14 COMMENTS

  1. My children, ages 7 and 4 have two elves. They love them. The way I chose to use “Jack Frost and Snowflake” was not to curve behavior because I have “good” children however, more of a attention getter. Children of today are way too distracted with tv, Internet, electronics, etc that their poor little brains are on overload. So for my children it’s a daily savenger hunt to see what the elves are up too. Yes they still leave at night and return in the morning and yes they live in the North Pole with Santa however, they go “home” to sleep and find a new place to hide, creating a whole new day of hide and seek.
    Santa, well now, like many, my children believe in Santa however, I think there is no difference in the concept of Santa and the elves. Santa is also behavior modification because he has a “nice and naughty” list and children respond to hearing “he’s checking his list and checking it twice, he’s gonna find out who’s naughty or nice.” In the end, No one should be made to feel bad if they do or don’t “elf on the shelf” or ” Santa” because the truth is Christmas isnt about anyone of us or our children. It’s about Jesus and I haven’t read yet how parents are making their children understand that.

    My kiddos asked, on their own, if we could buy a cake for Jesus since his bday is coming and also if they recieved gifts for it to only be three because Jesus only got three from the 3 wiseman. I was so proud because it wasn’t force upon them, they are understanding the birth of Christ.

    Bottom line, a few elves and Santa to keep a child young at heart and the season happy isn’t a bad thing. The world has enough of that with mass killings of children, people. Child abductions everyday, and our media floods us with that.

    I’m pro anything that makes children and parents lives a little happier and brighter!

    Blessing beyond Measure,
    Meya

  2. I completely agree! I can’t stand the elf. And I hate the concept behind the elf. Spying on your kids to report back to Santa in order to manipulate them into being “good”??? I have an idea – try being an actual parent, be involved in your kids day to day lives, teach them right from wrong and ditch all the deception.

  3. I’m not sure why I even clicked on this article, because I have two elves myself. I agree with the first comment made. This article is hypocritical at best. You espouse Santa, who has a list of naughty and nice, yet the elves are used as “behavior modification and the propagation of lies” I mean seriously, what? You are tripping all over yourself in your vilification of just a little more Christmas magic. If you don’t like them that’s fine but your erroneous justifications are just annoying at best. Lighten up, have fun, and please don’t endorse condescension of other parents techniques (i.e. “You’re on top of it” while other parents aren’t, you don’t lie (except about Santa and the tooth fairy and goodness know what else)) to your children as a way of explaining why you don’t want to participate.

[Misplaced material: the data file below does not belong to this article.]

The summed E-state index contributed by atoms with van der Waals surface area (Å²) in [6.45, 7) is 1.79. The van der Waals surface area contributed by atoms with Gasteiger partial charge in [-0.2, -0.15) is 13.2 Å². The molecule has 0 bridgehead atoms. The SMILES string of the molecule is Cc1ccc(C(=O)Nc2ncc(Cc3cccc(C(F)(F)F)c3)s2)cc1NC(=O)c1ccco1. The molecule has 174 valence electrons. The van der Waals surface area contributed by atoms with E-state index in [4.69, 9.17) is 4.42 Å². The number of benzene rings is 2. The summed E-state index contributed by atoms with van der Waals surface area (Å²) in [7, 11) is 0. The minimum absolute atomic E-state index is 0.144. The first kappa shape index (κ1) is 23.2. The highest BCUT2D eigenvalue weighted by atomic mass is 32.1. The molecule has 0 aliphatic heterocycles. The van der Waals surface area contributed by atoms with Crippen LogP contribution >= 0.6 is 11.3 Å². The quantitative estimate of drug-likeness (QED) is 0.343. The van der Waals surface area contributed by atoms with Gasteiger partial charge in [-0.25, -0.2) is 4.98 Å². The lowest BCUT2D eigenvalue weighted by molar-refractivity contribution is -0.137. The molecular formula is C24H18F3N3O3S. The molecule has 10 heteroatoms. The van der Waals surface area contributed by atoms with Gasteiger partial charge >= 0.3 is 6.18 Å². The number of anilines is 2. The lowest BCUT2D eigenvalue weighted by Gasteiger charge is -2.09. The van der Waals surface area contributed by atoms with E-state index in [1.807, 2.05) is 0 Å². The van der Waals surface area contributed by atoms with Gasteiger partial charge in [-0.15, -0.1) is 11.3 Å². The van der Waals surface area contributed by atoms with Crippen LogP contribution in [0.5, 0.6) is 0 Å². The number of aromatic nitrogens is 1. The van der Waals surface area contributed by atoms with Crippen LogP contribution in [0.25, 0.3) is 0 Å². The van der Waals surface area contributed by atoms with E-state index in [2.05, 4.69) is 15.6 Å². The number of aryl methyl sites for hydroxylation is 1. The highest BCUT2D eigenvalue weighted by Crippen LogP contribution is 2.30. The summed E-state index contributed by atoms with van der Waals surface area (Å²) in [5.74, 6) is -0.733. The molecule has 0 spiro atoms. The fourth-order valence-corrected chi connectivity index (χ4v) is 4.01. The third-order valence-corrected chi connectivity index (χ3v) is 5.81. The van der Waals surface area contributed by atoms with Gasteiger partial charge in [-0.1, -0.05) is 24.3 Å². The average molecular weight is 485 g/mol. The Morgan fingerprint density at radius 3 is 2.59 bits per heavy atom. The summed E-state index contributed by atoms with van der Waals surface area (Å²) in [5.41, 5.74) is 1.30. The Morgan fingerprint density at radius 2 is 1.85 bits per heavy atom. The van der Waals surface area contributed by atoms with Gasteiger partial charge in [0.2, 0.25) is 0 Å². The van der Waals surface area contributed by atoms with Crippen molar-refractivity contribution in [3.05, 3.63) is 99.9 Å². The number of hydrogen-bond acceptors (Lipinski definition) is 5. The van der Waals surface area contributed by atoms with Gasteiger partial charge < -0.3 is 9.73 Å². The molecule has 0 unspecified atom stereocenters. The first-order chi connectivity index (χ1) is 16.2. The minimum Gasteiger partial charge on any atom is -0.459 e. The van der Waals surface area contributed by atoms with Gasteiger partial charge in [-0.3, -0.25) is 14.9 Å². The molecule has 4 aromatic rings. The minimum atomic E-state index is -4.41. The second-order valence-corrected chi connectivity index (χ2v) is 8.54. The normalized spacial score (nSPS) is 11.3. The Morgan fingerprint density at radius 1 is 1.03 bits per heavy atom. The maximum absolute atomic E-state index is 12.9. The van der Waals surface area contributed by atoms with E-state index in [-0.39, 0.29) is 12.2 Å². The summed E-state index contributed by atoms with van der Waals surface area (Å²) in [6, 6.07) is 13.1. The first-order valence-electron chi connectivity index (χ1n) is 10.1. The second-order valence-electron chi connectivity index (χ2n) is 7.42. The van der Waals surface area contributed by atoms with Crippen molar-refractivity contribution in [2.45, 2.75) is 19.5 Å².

4. Same concept as Santa. Don’t want an elf? Don’t get one. Nobody cares. I knew I should not have wasted time on clicking this link…

  5. I’ve always been anti-elf, and I struggled with coming up with how to tell our kids we won’t have an elf. Thanks for your kid-friendly reasons! This is very helpful. Some people love the elf tradition so much, so I understand your need to justify not participating. Sorry people are getting so defensive over your sharing your opinions.

  6. I too have been scouring the internet for a rationale to give my 7 year old of why she doesn’t have an EOTS. I had tried “You just don’t need someone to watch if you’re being bad”…but it hasn’t been sufficient, as she continues to ask. I guess she is one of two kids in her class who don’t have one. I really appreciate your three explanations and will try to incorporate some of your advice such as “we have our own traditions” and “I have enough time to keep an eye on you”. Thank you for the article!

  7. I feel like the Elf is being imposed to all of the children these days. The teachers do it at school, even the sitter in her house has one! It’s just terrible and it is a ‘tradition’ that should be optional. I personally find it terribly creepy and a constant lie (24/7) to the children. I know, Santa is a lie too but at least is not constant (even inside your home having someone watching you around the corners). Just creepy!
    My daughter (7) wants an elf because ‘everybody’ has one. We have one that my sister in law gave us (blah!) and use it as another Christmas doll. But my child wants it to move around and do crazy stuff like the others. Not, that’s not happening. Last year same child told me how the elf was so doll-like looking and how it could not be real. To me laying to her is shaming her common sense and her intelligence.
    This newer ‘tradition’ is one of the worst ever. It’s just making rich the authors of the book!

  8. No everyone who has the elf uses it to modify behavior. For some households like mine, it is just a fun game of hide and seek or another way to celibrate the holiday. The elf in my house doesn’t spy on my child but wants to experience the holiday season with the humans that he helps Santa gives presents to and he reports to santa what we all would like for christmas. He is more like friend to my child not a police officer. But like with everything you can opt in or out. No one said that traditions all have to be the same for every household.

  9. My sister is anti-elf—so I looked up reasons why people are so against it. I see your point, but I mean, like the first comment says, it is kind of hypercritical —- Santa is doing the same exact thing in your child’s mind as the elves are doing, regardless if he’s real and elves are not. It’s only one month broooo—- RELAX.